The FBI is building a national watchlist that gives companies real time updates on employees
By Ava Kofman
Feb 4 2017
The FBI’s Rap Back program is quietly transforming the way employers conduct background checks. While routine background checks provide employers with a one-time “snapshot” of their employee’s past criminal history, employers enrolled in federal and state Rap Back programs receive ongoing, real-time notifications and updates about their employees’ run-ins with law enforcement, including arrests at protests and charges that do not end up in convictions. (“Rap” is an acronym for Record of Arrest and Prosecution; ”Back” is short for background). Testifying before Congress about the program in 2015, FBI Director James Comey explained some limits of regular background checks: “People are clean when they first go in, then they get in trouble five years down the road [and] never tell the daycare about this.”
A majority of states already have their own databases that they use for background checks and have accessed in-state Rap Back programs since at least 2007; states and agencies now partnering with the federal government will be entering their data into the FBI’s Next Generation Identification (NGI) database. The NGI database, widely considered to be the world’s largest biometric database, allows federal and state agencies to search more than 70 million civil fingerprints submitted for background checks alongside over 50 million prints submitted for criminal purposes. In July 2015, Utah became the first state to join the federal Rap Back program. Last April, aviation workers at Dallas-Ft. Worth Airport and Boston Logan International Airport began participating in a federal Rap Back pilot program for aviation employees. Two weeks ago, Texas submitted its first request to the federal criminal Rap Back system.
Rap Back has been advertised by the FBI as an effort to target individuals in “positions of trust,” such as those who work with children, the elderly, and the disabled. According to a Rap Back spokesperson, however, there are no formal limits as to “which populations of individuals can be enrolled in the Rap Back Service.” Civil liberties advocates fear that under Trump’s administration the program will grow with serious consequences for employee privacy, accuracy of records, and fair employment practices.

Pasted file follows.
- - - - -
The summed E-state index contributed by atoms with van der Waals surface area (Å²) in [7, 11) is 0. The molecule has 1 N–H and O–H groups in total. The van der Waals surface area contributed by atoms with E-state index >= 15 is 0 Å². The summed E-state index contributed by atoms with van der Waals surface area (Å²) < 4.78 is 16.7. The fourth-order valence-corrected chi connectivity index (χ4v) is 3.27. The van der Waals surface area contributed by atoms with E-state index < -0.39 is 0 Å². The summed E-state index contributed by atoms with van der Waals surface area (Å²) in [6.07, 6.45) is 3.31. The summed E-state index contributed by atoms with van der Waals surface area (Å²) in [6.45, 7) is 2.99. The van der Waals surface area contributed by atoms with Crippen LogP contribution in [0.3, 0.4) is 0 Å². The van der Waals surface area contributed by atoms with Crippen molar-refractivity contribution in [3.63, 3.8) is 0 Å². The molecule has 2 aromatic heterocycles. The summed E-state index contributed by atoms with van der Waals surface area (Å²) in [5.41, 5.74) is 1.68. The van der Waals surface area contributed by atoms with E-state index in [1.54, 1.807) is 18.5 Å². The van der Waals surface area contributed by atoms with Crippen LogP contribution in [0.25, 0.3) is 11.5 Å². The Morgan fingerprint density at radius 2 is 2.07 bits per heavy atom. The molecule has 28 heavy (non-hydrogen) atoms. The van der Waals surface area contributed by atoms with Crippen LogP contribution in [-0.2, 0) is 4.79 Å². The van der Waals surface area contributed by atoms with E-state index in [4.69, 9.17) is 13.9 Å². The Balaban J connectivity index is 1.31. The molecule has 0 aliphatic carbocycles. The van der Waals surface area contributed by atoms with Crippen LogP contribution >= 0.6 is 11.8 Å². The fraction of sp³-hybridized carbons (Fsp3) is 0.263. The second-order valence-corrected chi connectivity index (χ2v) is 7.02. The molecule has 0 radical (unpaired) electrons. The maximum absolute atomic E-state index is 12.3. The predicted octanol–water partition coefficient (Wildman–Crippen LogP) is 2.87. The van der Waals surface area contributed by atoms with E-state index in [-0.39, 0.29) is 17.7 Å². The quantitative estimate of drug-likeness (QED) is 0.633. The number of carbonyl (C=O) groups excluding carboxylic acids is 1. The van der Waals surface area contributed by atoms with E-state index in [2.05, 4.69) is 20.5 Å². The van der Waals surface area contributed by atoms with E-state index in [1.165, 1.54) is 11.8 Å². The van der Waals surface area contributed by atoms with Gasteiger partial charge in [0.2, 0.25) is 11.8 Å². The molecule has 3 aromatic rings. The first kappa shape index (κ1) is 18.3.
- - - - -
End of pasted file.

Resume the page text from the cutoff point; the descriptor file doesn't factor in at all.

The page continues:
In typical federal background checks, the FBI expunges or returns the fingerprints it collects. But for the Rap Back system, the FBI retains the prints it collects on behalf of companies and agencies so that it can notify employers about their employee’s future encounters with law enforcement. The FBI has the license to retain all submitted fingerprints indefinitely — even after notice of death. Employers are even offered the option to purchase lifetime subscriptions to the program for the cost of $13 per person. The decision to participate in Rap Back is at employers’ discretion. Employees have no choice in the matter.
“This type of infrastructure always tends to undergo mission creep,” explained the ACLU’s Jay Stanley, referring to how agencies often find secondary uses for data beyond its original function.
There are no laws preventing the FBI from using the data it collects for other purposes, said Jeramie Scott, an attorney with the Electronic Privacy Information Center. A massive trove of digital fingerprints collected by the FBI, he noted, could be used to open up devices like smart phones without the owner’s consent. In addition, Scott pointed out that the FBI often collects a photo of Rap Back participants’ faces. “Although the FBI has stated that they do not use these photos in facial recognition searches,” he said, “there is no legal barrier from the Bureau changing this policy.” The agency is no stranger to mission creep. As documentsobtained by EPIC show, the FBI’s use of facial recognition searches is increasing and the NGI database continues to expand.
In January, EPIC obtained two years of monthly statistics for the NGI system under the Freedom of Information Act. The summary sheets show that the database’s expansion has been fueled by submissions of non-criminal identifiers, such as the prints submitted for background checks. Fact sheets from January 2015 through August 2016 show the database growing at a much higher rate from its collection of data from civil settings than from criminal justice purposes. During that period, civil submission rates constituted nearly 70 percent of new submissions. “Through the Rap Back program the FBI is collecting biographical and biometric data on potentially millions of civilians for purposes not associated with criminal justice,” Scott said.